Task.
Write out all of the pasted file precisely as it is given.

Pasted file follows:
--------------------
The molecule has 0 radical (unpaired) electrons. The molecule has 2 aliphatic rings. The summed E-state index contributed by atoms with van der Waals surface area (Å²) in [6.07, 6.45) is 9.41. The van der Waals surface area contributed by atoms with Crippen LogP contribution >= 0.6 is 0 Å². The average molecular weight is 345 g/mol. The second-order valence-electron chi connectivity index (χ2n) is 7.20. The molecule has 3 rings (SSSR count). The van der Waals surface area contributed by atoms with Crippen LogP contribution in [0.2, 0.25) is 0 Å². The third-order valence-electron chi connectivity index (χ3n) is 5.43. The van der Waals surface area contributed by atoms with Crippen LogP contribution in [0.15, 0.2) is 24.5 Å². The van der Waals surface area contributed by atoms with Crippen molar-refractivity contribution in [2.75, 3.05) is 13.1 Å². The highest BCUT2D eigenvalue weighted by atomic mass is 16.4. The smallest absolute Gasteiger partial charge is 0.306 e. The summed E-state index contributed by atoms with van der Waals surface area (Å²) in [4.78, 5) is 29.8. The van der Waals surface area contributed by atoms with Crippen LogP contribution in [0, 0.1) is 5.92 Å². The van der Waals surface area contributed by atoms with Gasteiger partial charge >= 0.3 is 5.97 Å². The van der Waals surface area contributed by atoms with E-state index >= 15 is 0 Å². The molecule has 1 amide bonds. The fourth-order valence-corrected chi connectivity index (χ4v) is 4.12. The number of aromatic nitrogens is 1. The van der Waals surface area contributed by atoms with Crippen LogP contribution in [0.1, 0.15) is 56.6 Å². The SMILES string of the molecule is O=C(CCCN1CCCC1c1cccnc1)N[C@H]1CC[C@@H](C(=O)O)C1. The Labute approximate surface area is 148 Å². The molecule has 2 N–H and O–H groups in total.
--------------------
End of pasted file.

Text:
The molecule has 0 radical (unpaired) electrons. The molecule has 2 aliphatic rings. The summed E-state index contributed by atoms with van der Waals surface area (Å²) in [6.07, 6.45) is 9.41. The van der Waals surface area contributed by atoms with Crippen LogP contribution >= 0.6 is 0 Å². The average molecular weight is 345 g/mol. The second-order valence-electron chi connectivity index (χ2n) is 7.20. The molecule has 3 rings (SSSR count). The van der Waals surface area contributed by atoms with Crippen LogP contribution in [0.2, 0.25) is 0 Å². The third-order valence-electron chi connectivity index (χ3n) is 5.43. The van der Waals surface area contributed by atoms with Crippen LogP contribution in [0.15, 0.2) is 24.5 Å². The van der Waals surface area contributed by atoms with Crippen molar-refractivity contribution in [2.75, 3.05) is 13.1 Å². The highest BCUT2D eigenvalue weighted by atomic mass is 16.4. The smallest absolute Gasteiger partial charge is 0.306 e. The summed E-state index contributed by atoms with van der Waals surface area (Å²) in [4.78, 5) is 29.8. The van der Waals surface area contributed by atoms with Crippen LogP contribution in [0, 0.1) is 5.92 Å². The van der Waals surface area contributed by atoms with Gasteiger partial charge >= 0.3 is 5.97 Å². The van der Waals surface area contributed by atoms with E-state index >= 15 is 0 Å². The molecule has 1 amide bonds. The fourth-order valence-corrected chi connectivity index (χ4v) is 4.12. The number of aromatic nitrogens is 1. The van der Waals surface area contributed by atoms with Crippen LogP contribution in [0.1, 0.15) is 56.6 Å². The SMILES string of the molecule is O=C(CCCN1CCCC1c1cccnc1)N[C@H]1CC[C@@H](C(=O)O)C1. The Labute approximate surface area is 148 Å². The molecule has 2 N–H and O–H groups in total.